We're using Ambleside Online and TWTM, and so far haven't had any trouble secularizing it. If i feel something is too religious, we replace it with something else that fits that niche, or just disregard it. Since we're drawing from multiple sources and have more than enough to do already (and aren't paying for resources we're not going to use!), I don't feel bad about just dropping things that don't work for us.

DS is only first grade, so take that with a grain of salt - it could get more difficult to secularize in future years. However, I know there are secular CM, Ambleside, and WTM resources out there, and that people use them in a secular manner all the way through.

My general feeling, as a secular homeschooler, is that so many of the resources out there are Christian in nature that avoiding the religious curriculums entirely is throwing the baby out with the bathwater. I do think special care needs to be taken when looking at prepackaged curriculums (where you may be paying for a bunch of material that won't work for you), as well as History and Science. Those are two subjects where I feel that Christian curriculums occasionally greatly differ from what I would prefer to teach.
post #90 of 212
what basic Phonics program did people like .. without hand writting ... i know Theo's fine motor is not ready to write anything, but by the the summer I'd like to start simple phonics with him -- but i am so confused by all teh programs ...
post #91 of 212
Thread Starter 
Quote:
Originally Posted by Momma Aimee View Post
what basic Phonics program did people like .. without hand writting ... i know Theo's fine motor is not ready to write anything, but by the the summer I'd like to start simple phonics with him -- but i am so confused by all teh programs ...
The Ordinary Parent's guide to Teaching Reading and Hooked on Phonics both require and need no handwriting. McGuffey's Readers also don't.
post #92 of 212
My son is in Ambleside Yr 3. I don't feel that it's overly Christian year.
We are Christian's and I add Bible and devotional books as well as Scripture memory.

I can think that The Landing of the Pilgrims talks a lot about their religion.
Christiana's Journey --2nd Pilgrim's Progress

Trial and Triumph
I think it would be easy to pull those out and add something in.


Lots of the books talk about the people's religions because so many things depended on what religion they were. I don't see them as trying to convert though.
post #93 of 212
post #94 of 212
I wanted to talk about A Formidable List (for children of 6).

I know my DS1 is not likly to make it by 6 even without his SN I think it is a bit much for a ACTIVE 6 yo boy ..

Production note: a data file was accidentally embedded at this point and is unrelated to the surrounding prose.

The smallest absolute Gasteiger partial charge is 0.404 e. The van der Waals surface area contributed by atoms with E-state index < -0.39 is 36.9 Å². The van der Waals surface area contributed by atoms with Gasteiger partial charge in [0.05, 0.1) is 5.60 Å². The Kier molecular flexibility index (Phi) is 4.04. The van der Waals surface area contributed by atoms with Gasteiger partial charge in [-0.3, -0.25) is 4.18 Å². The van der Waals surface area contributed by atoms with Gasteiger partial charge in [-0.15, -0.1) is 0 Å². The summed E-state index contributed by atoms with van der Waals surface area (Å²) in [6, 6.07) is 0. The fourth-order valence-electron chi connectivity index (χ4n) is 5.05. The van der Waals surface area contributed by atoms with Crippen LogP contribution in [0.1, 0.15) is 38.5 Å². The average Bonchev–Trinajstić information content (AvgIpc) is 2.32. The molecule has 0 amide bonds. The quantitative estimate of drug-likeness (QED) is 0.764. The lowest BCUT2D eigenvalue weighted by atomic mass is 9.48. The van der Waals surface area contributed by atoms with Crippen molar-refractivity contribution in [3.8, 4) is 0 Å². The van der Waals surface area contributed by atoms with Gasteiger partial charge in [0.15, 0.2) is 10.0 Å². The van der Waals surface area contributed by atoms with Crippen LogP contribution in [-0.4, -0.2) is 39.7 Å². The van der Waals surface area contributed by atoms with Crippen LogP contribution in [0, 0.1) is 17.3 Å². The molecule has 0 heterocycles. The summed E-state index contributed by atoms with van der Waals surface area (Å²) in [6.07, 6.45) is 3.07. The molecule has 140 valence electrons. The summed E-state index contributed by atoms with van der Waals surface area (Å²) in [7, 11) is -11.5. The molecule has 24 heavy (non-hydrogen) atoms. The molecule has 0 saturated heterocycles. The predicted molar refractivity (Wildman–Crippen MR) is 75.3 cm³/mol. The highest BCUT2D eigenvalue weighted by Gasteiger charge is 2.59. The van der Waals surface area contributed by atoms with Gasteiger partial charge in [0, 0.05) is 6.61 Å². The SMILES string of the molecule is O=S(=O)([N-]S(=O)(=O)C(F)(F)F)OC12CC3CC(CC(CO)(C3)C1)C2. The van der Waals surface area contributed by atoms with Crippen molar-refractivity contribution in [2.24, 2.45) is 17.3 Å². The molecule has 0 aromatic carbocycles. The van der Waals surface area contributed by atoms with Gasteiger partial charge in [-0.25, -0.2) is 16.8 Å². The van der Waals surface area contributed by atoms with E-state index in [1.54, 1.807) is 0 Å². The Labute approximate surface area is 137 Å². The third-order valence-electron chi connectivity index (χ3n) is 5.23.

but i am jsut wondering, did thoese of you who worked on it ... work on it intentionally, or just let things go and then check in every so often and say "oh yep he/ she can do THAT".

did you set out with it as a goal, as something you worked towards?

post #95 of 212
Thread Starter 
Quote:
Originally Posted by Momma Aimee View Post
I wanted to talk about A Formidable List (for children of 6).

I know my DS1 is not likly to make it by 6 even without his SN I think it is a bit much for a ACTIVE 6 yo boy ..

but i am jsut wondering, did thoese of you who worked on it ... work on it intentionally, or just let things go and then check in every so often and say "oh yep he/ she can do THAT".

did you set out with it as a goal, as something you worked towards?

Well- it's not that it has to be achieved by the sixth birthday- but the seventh. If that helps. I think much of it is reasonable- boy or girl. There's lots of active girls out there.
A lot of it seems to happen just by schooling, not by purposefully following the list.
post #96 of 212
Thanks for bringing up the Formidable List- I forgot about it, and it was nice to review what we've done and be reminded of what we should still work on with him (my DS just turned 7). I bring it to my homeschool review and the reviewers always love it!!

Ok- just got WTM and am really overwhelmed!!! Would love to hear others' thoughts. I see the purpose behind all the different areas they recommend, and it all seems important, but I can't see how I'd fit all that in! We have 3 school days per week just me and DS 1:1, and 2 days with all 3 kids, which are impossible to do academic work. On the 3-kid days we do trips, loosely do FIAR, PE, and even First Language Lessons which my 4 yo also enjoys.

We are doing Explode the Code for phonics/reading/writing practice which he enjoys, just started FLL which they love, for narration, poem memorization, parts of speech, etc. And reading aloud lots, I try to make it good literature although it's definitely not all focused on the classics or periods of history like WTM suggests. We are doing SotW maybe 2x/week.

In the new year, I am going to spend some more time on having him read aloud to me ( he is still a pretty beginning reader), and some copywork. Plus we still have to fit in math, science, and art class and piano (which he loves)-

My question: we've not doing spelling or a handwriting program, per se. It does seem important do learn the rules of spelling, and honestly my education wasn't good enough that I'm able to explain it all to him. But with what we're already doing, and the limited time we have, how can I fit that all in????? What are the priorities, when it seems like there are so many different areas of language arts? Also keeping in mind, he is a very young 7 yr old, and still needs a lot of help, and most work takes him quite a lot of time and effort, so I don't want to overwhelm or exhaust him.